Arab News: Softer rises in food prices helped Egypt’s headline inflation rate see a year-on-year dip in April for the first time in nine months, reported the country’s Central Agency for Public Mobilization and Statistics.
Inflation dropped from 32.7 percent in March to register 30.6 percent.
The country’s food inflation increased 54.7 percent in April, showing a 8.2 percent drop from the 62.9 percent increase the month before.
As for the country’s month-on-month urban inflation, it fell to 1.7 percent from 2.7 percent in March and 6.5 percent in February, reported CAPMAS.
Currency devaluations, an ongoing foreign currency shortage, and import delivery delays — all contributed to the rise in inflation over the previous year.
On Tuesday, Egypt’s B3 issuer rating for both local and foreign currencies was placed under review for a downgrade by rating agency Moody’s.
This was due to the slower-than-expected progress with its state-owned asset sale, reported the agency.
Despite the Egyptian pound’s steep depreciation over the past few months, the country continues to experience a foreign currency shortage.
Furthermore, risks to Egypt’s financing plans played a major role in the agency’s decision to review a possible downgrade.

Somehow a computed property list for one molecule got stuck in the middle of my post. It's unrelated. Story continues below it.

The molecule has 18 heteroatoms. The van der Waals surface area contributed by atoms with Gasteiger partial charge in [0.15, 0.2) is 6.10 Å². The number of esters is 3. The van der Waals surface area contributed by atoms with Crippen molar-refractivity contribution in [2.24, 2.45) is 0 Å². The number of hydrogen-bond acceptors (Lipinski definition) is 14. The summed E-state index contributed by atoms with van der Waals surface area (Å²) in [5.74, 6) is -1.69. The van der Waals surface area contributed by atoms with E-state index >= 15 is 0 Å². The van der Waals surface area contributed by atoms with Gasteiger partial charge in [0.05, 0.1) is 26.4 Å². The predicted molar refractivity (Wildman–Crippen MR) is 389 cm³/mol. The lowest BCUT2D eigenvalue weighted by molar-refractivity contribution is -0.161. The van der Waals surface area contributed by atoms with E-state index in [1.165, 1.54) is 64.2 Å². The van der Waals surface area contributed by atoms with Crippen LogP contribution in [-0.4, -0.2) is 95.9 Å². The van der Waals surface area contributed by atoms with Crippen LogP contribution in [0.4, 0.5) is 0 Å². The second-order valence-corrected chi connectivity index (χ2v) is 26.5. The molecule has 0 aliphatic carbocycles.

Moody’s noted that slow implementation of its asset sale plan weakens Egypt’s foreign exchange liquidity and undermines trust in its currency.
Egypt’s current account deficit dropped 77.2 percent to $1.8 billion in the first half of the country’s current fiscal year, reported its central bank last week.
The financial institution revealed this deficit reduction was fueled by Egypt’s current account turning a $1.41 billion surplus in the October to December quarter of 2022 as imports dropped and exports rose.
This came after the country saw a $3.19 billion deficit between July and September — the first quarter of Egypt’s fiscal year.
However, Egypt’s Purchasing Managers’ Index stood at 47.3 in April, below the neutral 50.0 mark but above the March figure of 46.7.
“The latest PMI figures for Egypt provided some promising hints for the direction of the non-oil economy, particularly on inflation,” said David Owen, a senior economist at S&P Global Market Intelligence, earlier in May.
“The findings suggest that headline inflation in Egypt should begin to soften over the coming months after hitting a near six-year high of 32.7 percent in March, which will help to ease the cost-of-living crisis,” Owen added.
Regardless of this optimism, the output expectations of Egyptian businesses for the year were low in April due to weak domestic and international demand and high price levels.